That plan seemed to have left out some 70 million folks we happen to have a particular concern for but things may be changing. So back to the bill ... There are to be restrictions in security aid but not with
with respect to peacekeeping or counter-terrorism assistance. Peacekeeping or counter-terrorism assistance provided to Ethiopia shall not be used for any other security-related purpose or to provide training to security personnel or units accused of human rights violations against civilians.
This is the real meat of the matter. The issue was never that successive US administrations thought well of the TPLF in any way (except for those momentary and giddy 'African Rennaisance' hopes) but that they expected so little decent behavior from Meles Inc. that they thought pressing for decency was simply a losing game.

Given very legitimate American interests it was decided to leave well, or as the case was perceived, bad enough alone. This is what Human Rights Watch had to say in years past about US efforts to make the Ethiopian government treat its own citizens decently
precisely because the Ethiopian government reacts so angrily to criticism, the only option is to engage the government on human rights issues quietly and behind the scenes. United States policy is also influenced by Ethiopia’s perceived status as the most stable country in the Horn of Africa and by its cooperation in Washington’s “global war on terror.”

This “quiet” approach does not appear to be bringing about any change in the Ethiopian government’s refusal to engage in constructive dialogue about human rights issues. Recent events seem to indicate that the Ethiopian government may be becoming bolder in its willingness to ignore international criticism of its human rights record.
HRW quotes a 'senior State Department official who says that
Ethiopia's cooperation in gathering intelligence from Sudan and Somalia and in other matters he was not at liberty to discuss is so important to U.S. interests that the U.S. effectively wields little if any leverage over the Ethiopian government.

He said that, although the U.S. is aware that Ethiopia's interests do not always coincide with its own and listens to its partner "with a jaundiced ear," the country's human rights record is "not a factor" in the bilateral relationship "as a point of fact.
Having written all of the hopeful nice sounding words and having thought the fancy ideas here we realize that the House may have done the right thing but it is far from certain and maybe unlikely that the Senate will let this become policy.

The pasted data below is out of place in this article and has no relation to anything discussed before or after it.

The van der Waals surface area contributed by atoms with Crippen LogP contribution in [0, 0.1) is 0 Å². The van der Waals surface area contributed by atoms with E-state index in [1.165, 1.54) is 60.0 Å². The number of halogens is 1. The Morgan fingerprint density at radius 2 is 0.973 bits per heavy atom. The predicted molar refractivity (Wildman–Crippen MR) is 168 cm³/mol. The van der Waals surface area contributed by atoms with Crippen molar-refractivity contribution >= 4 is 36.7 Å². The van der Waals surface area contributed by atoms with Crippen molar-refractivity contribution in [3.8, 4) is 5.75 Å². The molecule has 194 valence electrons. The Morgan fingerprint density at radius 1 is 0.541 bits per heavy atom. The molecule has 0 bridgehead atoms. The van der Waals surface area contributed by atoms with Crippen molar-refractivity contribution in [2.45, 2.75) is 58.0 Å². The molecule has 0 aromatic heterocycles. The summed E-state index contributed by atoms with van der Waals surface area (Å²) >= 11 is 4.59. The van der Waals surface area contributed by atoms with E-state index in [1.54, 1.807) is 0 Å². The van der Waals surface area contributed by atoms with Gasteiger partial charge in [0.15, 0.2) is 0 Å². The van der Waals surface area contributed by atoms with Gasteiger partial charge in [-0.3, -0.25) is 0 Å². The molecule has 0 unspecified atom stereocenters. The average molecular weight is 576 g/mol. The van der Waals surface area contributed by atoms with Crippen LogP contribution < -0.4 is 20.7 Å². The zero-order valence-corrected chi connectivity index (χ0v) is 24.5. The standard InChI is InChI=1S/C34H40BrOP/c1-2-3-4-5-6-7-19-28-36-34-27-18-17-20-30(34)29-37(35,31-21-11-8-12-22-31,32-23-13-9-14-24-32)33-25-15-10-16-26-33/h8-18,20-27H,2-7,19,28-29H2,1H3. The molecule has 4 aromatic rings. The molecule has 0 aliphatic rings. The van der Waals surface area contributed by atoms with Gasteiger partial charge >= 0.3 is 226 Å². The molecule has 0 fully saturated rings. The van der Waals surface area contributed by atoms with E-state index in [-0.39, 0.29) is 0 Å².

Right now Southern Somalia is almost in the hands of a group that seems rather proto-Talibanish to say the least. The US doesn't want to send Marines to do something about it and Meles is eager to act as a proxy to deal with a common enemy.

It is unlikely that Washington could have ever done anything about events in Somalia but containing the danger there is seen as necessary. You had better believe when this bill hits the Senate that CENTCOM, Foggy Bottom, Langley and the White House will go to great lengths to remind the 'sober' Senators that the exuberant, though well meaning, House really doesn't get the great game of international politics at all.

That pitch, delivered quietly in offices, restaurants and even gyms to aides and Senators alike (don't expect the American media to even notice) will go a little something like this:

Initially: "Of course Senator XYZ we are very serious about the interests our country has in human rights and democracy but [insert frown here] we are concerned that this may not be the right time to proceed with the House bill in its current form."

Any astute questions on that front will be met with this bit of disarming comradely candor: "Of course Senator XYZ, our aid is mainly paying protection money for our interests to a thug - but the guy at least stays bought some of the time - and what's the problem with a few billion dollars being lost if it keeps the lid on in a complicated region like that."

With any more legislative doubts will come this rejoinder - delivered with a deep sincerity and knowing intensity: "A great woman / man like you who rose to selflessly serve their country and the great Americans of the great State of ABC surely understand that our hands are full right now and that we need to be realistic here about our hopes."

Only in the most intimate settings this will be heard: "Look here Senator XYZ, it is not like Ethiopia can ever do any better. Frankly, we're lucky those people aren't eating each other over there so let's leave things alone - the regime is likely to do just about anything if we pressure them anyway."

Finally, with a jovial smile and a handshake on the way out it will be time to quote FDR: "Sure the guy is an S.O.B. but he's our S.O.B."

Will the good women and men of the Senate even pay attention not to mention step up to the proverbial plate to do the right thing?